Of course, I’m writing this from the perspective of a Catholic. While I recognize the many problems that the Catholic church has created and continued (insert caveats about the fallen nature of all people, the tendencies of all institutions to have problems, and the lack of uniqueness of the RCC in this respect), I’m on board with the its basic beliefs and commitments. I have great respect for the Pope both in his role and as a stellar scholar.

A Tale of Two Audiences

I guess that’s why Andrew Brown’s opening line in this morning’s blog at the Guardian caught my eye:

It was not surprising that when Pope Benedict XVI finally turned up on Twitter to greet his million followers there he should have nothing to say.

Nothing to say? I guess I didn’t find:

pope's tweet

all that vacuous. I thought it was nice. Generic, but nice. But it got me thinking.

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Peak, Permanence, and the Precision Bass: On What Lasts

The myth out there is that college teachers have the summer off. I wish. I don’t have to be in my office, but summer is a time to regroup, kill off lingering committee work, get new classes set up, and try to get ready for the next semester. As part of that, my computer was replaced. I now have a nice iMac in place of my MacPro, which exceeds what I need these days.

Of course, the complicated part of the upgrade was getting all the stuff that I use on the new machine: apps, fonts, bookmarks, etc.  Lots of reinstalling and updating. Sadly, as I was doing this, I found out that my favorite 2 track audio editing app—BIAS’s Peak—is no more. As Peter Kirn at CreateDigitalMusic.com put it:

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On Seeing Honestly

But Google Glass is disruptive and antisocial.

Really? Hold on, let me take this call. OK, one second, just gotta finish sending this text. Now, what were you saying? Oh, right, it’s antisocial. These glasses disrupt the tender interpersonal dynamics we’ve built up over millennia of human cultural evolution. We are all such interested, attentive people, and Google Glass would never fit in with—and perhaps even threatens—our delicate social fabric.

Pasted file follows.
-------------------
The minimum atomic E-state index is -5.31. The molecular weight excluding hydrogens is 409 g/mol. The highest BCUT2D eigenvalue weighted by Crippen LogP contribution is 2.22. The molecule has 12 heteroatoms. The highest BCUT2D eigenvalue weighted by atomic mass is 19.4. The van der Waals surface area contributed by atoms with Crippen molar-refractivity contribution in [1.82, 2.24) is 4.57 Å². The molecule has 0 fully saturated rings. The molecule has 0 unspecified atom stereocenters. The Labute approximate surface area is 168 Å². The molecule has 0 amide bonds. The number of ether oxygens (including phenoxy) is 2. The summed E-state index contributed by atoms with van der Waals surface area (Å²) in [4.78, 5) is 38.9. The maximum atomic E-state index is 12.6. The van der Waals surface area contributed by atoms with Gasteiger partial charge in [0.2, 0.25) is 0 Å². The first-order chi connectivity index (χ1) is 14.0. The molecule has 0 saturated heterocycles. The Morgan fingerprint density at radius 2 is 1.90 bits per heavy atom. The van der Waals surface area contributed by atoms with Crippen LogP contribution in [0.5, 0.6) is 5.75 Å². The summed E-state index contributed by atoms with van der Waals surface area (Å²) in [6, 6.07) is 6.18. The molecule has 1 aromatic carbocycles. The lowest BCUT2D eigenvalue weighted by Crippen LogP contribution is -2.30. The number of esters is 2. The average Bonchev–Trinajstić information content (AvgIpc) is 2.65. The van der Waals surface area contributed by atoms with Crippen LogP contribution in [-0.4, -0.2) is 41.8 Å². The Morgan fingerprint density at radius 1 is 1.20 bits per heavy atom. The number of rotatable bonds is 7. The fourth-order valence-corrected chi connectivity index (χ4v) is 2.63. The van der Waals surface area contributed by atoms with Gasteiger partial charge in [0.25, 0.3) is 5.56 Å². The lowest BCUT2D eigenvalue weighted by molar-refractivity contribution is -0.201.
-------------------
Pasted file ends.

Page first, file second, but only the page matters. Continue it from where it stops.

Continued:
OK, whatever you’ve got to tell yourself to sleep better.

Absolutely love Farhad Manjoo’s piece at Pando Daily (Don’t laugh at Google Glass: They’re Goofy, but They Will Save Us From Ourselves) on the pro-social aspects of mobile tech practices and Google Glass. Ok, maybe “pro-social” is going too far. Perhaps “less antisocial” is a better characterization of what he says. Anyway…what I appreciate is Manjoo’s honesty about how antisocial our tech habits often are. While our intentions are often good, the acts in themselves frequently impede the good that we intend or introduce bad consequences that we had not intended or even envisioned. Such honesty is rare in the tech journalism world.

I’m all for tech, but we need to be honest about what our real actions actually do rather than imagined consequences of the actions we think we are engaged in. Otherwise, we end up justifying as good those things that we simply prefer.

Status Update—Spending Time Face to Face

Getting back to writing after a bit of travels, I report today from the beautiful campus of Santa Clara University in the silicon valley. I’m here attending a small conference/meeting on Theology and Communications: In Dialogue being held by the Pontifical Council on Social Communication, in conjunction with the US Conference of Catholic Bishops. It has been a collegial and thought provoking meeting, with lots of talks and conversation.